Four!: The Pre-Showtime Report Card
By Cliff Rold
Boxing fans have grown accustomed in the pay-per-view era to shelling out pay-per-view dollars for shows with a set of solid fights but no real main event. Showtime has saved them some coin with a rare quadruple header of interesting fistic encounters.
The headliner may not end up the fight of the night but it features the biggest name as Antonio Tarver continues his post-40 run for a major title at Cruiserweight. The card is supported by a solid mix of veterans and young comers, all of them looking to make an impression and standing out as the best of eight featured fighters.
Let’s go the report cards.
Pre-Fight: Speed – Antonio Tarver B; Lateef Kayode B
Pre-Fight: Power – Tarver B+; Kayode B+
Pre-Fight: Defense – Tarver B; Kayode C+
Pre-Fight: Intangibles – Tarver B+; Kayode B
Pre-Fight: Speed – Austin Trout B+; Delvin Rodriguez A-
Pre-Fight: Power – Trout B; Rodriguez B
Pre-Fight: Defense – Trout B; Rodriguez B
Pre-Fight: Intangibles – Trout B; Rodriguez A-
Pre-Fight: Speed – Peter Quillin B+; Winky Wright B+
Pre-Fight: Power – Quillin B+; Wright B-
Pre-Fight: Defense – Quillin B; Wright A
Pre-Fight: Intangibles – Quillin B; Wright A
Pre-Fight: Speed – Leo Santa Cruz B+; Vusi Malinga B+
Pre-Fight: Power – Santa Cruz B; Malinga B
Pre-Fight: Defense – Santa Cruz B+; Malinga B
Pre-Fight: Intangibles – Santa Cruz B+; Malinga B-
Tarver (29-6, 20 KO) enters this Cruiserweight affair on a modest two-fight win streak, the latter win a road knockout of Danny Green that breathed new life into his career. Tarver, now 43, can still crack and still knows how to set up offense off his southpaw jab. Kayode is a puncher but he is often stiff. Against Tarver, he needs to land early and hurt the older man to force questions on his legs. The 29-year old Kayode (18-0, 14 KO) can sometimes get locked into patterns and he has to be more diverse to have a chance here. If he fights in straight lines, and Tarver isn’t given anything to worry about early, the veteran will be able to set the pace and pick Kayode apart.
The style clash is different in the best co-feature. The WBA Jr. Middleweight titlist Trout (24-0, 14 KO) has shown a solid foundation but remains mostly untested. In Rodriguez (26-5-3, 14 KO), he’ll find a tested warrior who has been in with a wider range of professionals. The intrigue here could come in approach. Rodriguez may be a hair quicker, and is more willing to let his hands flow versus a Trout who can be deliberate. What of the desire question? Rodriguez has been a hard luck case in some big fights and, at 32, may be in his last serious shot at a title. Trout, at 26, has a foe that can help him get out of the chamber of anonymity his career has toiled in.
In inverse to Tarver-Kayode, the older man does not enter the favorite in the evening’s Middleweight clash. The 28-year old Quillin (26-0, 20 KO) has quick hands and solid pop, showing great growth in the last year or so. He has the look of a real emerging contender. The 40-year old Wright (51-5, 25 KO) hasn’t had any look in the ring since losing to Paul Williams in 2009. Can Wright still go? He is presumed, out of respect to the former undisputed Jr. Middleweight king, to be at least within range of his past talents in the selected grades. Quillin is hittable and does not present the same physical issues Williams did, but can Wright establish his needed long right jab? It used to be a great weapon, but rust could be a factor. Quillin will surely come out active to test him.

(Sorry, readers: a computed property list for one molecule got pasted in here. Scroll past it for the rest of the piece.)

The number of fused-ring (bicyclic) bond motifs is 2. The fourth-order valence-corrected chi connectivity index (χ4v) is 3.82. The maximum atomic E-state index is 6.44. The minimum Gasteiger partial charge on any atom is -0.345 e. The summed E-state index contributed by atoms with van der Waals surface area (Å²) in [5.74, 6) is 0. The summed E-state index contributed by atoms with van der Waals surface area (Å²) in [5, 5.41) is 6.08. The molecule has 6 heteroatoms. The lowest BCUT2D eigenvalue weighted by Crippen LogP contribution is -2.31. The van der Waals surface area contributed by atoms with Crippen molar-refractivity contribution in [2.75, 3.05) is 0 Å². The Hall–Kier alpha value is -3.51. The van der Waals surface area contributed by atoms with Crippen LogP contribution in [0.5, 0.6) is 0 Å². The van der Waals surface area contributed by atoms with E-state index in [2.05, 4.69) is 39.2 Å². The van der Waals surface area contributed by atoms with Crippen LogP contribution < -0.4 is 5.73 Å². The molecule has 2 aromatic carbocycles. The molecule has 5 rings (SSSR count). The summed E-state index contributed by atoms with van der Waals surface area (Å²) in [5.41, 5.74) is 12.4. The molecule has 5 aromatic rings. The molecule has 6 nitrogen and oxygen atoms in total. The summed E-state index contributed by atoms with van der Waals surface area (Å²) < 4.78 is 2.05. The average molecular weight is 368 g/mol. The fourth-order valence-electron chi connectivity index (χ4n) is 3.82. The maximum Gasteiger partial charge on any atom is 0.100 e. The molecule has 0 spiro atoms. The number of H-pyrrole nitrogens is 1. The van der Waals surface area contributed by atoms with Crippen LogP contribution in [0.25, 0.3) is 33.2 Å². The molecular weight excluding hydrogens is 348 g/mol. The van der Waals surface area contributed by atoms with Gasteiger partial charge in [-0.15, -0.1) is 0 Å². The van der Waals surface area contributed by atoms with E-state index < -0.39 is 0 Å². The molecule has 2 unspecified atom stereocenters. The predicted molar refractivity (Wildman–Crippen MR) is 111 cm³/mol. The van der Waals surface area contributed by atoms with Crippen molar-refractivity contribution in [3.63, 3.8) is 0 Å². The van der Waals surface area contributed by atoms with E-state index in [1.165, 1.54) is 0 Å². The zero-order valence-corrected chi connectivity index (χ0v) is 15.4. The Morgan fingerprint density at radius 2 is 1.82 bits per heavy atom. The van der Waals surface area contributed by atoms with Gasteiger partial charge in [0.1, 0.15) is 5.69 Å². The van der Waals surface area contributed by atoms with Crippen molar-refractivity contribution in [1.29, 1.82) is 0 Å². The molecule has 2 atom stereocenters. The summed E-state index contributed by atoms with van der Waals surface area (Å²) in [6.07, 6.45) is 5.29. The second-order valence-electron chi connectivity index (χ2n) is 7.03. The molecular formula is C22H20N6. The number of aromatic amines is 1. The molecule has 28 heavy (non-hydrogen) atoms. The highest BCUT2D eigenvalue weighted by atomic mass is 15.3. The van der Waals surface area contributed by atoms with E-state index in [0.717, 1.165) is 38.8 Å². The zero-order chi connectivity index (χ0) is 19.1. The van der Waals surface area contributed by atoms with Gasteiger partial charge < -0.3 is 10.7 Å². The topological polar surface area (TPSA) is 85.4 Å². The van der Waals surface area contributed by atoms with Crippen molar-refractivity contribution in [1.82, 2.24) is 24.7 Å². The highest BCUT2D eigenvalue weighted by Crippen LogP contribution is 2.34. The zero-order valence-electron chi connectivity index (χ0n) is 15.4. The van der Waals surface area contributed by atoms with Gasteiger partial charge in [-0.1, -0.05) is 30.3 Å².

Finally, there is a clash at Bantamweight with a potential star in the making. The 23-year old Santa Cruz (19-0, 11 KO) gets the chance at a belt left vacant by Abner Mares against an opponent stopped in one by Hozumi Hasegwawa in a 2009 title shot. Don’t let that fool on the 32-year old Malinga. He had a career highlight knockout of the once formidable Veraphol Sahaprom in 2008 and has won twice since Hasegawa. Santa Cruz is quick, and accurate, but Malinga if he gets into a rhythm can be tricky, throwing quick punches from odd angles while applying pressure. It’s not much of a title fight, but it’s the right sort of opponent for Santa Cruz to be seeing in only his 20th pro fight.
Assuming Tarver can show up as sharp as he was for Danny Green, and in his 40s he may not have a ton of sharp outings left, he should still have enough in his tank to deal with the limited Kayode. Kayode has heavy hands, but he fights in straight lines and can appear befuddled when he doesn't get his man out of there. Tarver can use his long southpaw jab and angles to score points and build towards a decision.
Trout-Rodriguez may end up the best fight of the night and is the toughest pick on paper. Rodriguez is a game battler but Trout has the look of a fighter just coming into his own. Trout’s southpaw right jab should be the difference in a distance affair, setting up enough straight lefts to secure a close but clear verdict.
The biggest question mark fight is Quillin-Wright. If Wright were prime, he would be an easy pick but it’s hard to know what he has left at this juncture. He’s been off a long time yet stands as, by far, the best opponent of Quillin’s career. At 41 years old, it’s difficult to pick Wright and the choice isn’t made to do so here. Quillin by decision is the pick.
Finally, there is what appears the easiest pick of the night. Santa Cruz enters the title strand at Bantamweight at a moment when the division is transitioning from a great era to a new one. Malinga is solid but already past his best. Santa Cruz should be able to overcome a deficit of height (5’7 to 5’8) and reach (70’ to 74’) with quicker, firmer shots en route to his first belt. Santa Cruz gets the nod on points.
Report Card Picks 2012: 26-5
Cliff Rold is a member of the Yahoo Pound for Pound voting panel and the Boxing Writers Association of America. He can be reached at firstname.lastname@example.org